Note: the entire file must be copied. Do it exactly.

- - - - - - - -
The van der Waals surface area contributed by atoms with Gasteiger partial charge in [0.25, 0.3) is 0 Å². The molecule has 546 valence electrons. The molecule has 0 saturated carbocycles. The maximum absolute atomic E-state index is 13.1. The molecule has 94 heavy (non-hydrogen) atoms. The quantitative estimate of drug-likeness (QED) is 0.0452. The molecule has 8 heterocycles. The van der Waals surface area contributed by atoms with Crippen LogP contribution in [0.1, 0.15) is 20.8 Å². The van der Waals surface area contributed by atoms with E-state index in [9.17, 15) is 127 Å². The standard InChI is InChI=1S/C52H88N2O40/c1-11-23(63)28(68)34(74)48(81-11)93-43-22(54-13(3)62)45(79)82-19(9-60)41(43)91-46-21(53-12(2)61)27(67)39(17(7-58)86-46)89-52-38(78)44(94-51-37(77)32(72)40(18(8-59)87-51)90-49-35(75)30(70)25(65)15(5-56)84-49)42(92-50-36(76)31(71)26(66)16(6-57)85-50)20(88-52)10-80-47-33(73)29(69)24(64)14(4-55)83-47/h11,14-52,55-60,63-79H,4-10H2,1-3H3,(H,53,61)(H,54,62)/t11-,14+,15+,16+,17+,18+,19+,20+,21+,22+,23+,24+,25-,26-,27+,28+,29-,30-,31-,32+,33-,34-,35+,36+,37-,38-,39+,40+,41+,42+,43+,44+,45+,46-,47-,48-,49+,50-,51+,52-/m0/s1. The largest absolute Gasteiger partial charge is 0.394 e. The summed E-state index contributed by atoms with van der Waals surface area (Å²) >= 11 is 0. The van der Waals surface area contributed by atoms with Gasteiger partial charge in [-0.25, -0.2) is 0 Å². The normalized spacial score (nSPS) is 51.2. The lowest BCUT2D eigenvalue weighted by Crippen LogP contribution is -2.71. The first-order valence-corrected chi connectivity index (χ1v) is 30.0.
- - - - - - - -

The van der Waals surface area contributed by atoms with Gasteiger partial charge in [0.25, 0.3) is 0 Å². The molecule has 546 valence electrons. The molecule has 0 saturated carbocycles. The maximum absolute atomic E-state index is 13.1. The molecule has 94 heavy (non-hydrogen) atoms. The quantitative estimate of drug-likeness (QED) is 0.0452. The molecule has 8 heterocycles. The van der Waals surface area contributed by atoms with Crippen LogP contribution in [0.1, 0.15) is 20.8 Å². The van der Waals surface area contributed by atoms with E-state index in [9.17, 15) is 127 Å². The standard InChI is InChI=1S/C52H88N2O40/c1-11-23(63)28(68)34(74)48(81-11)93-43-22(54-13(3)62)45(79)82-19(9-60)41(43)91-46-21(53-12(2)61)27(67)39(17(7-58)86-46)89-52-38(78)44(94-51-37(77)32(72)40(18(8-59)87-51)90-49-35(75)30(70)25(65)15(5-56)84-49)42(92-50-36(76)31(71)26(66)16(6-57)85-50)20(88-52)10-80-47-33(73)29(69)24(64)14(4-55)83-47/h11,14-52,55-60,63-79H,4-10H2,1-3H3,(H,53,61)(H,54,62)/t11-,14+,15+,16+,17+,18+,19+,20+,21+,22+,23+,24+,25-,26-,27+,28+,29-,30-,31-,32+,33-,34-,35+,36+,37-,38-,39+,40+,41+,42+,43+,44+,45+,46-,47-,48-,49+,50-,51+,52-/m0/s1. The largest absolute Gasteiger partial charge is 0.394 e. The summed E-state index contributed by atoms with van der Waals surface area (Å²) >= 11 is 0. The van der Waals surface area contributed by atoms with Gasteiger partial charge in [-0.25, -0.2) is 0 Å². The normalized spacial score (nSPS) is 51.2. The lowest BCUT2D eigenvalue weighted by Crippen LogP contribution is -2.71. The first-order valence-corrected chi connectivity index (χ1v) is 30.0.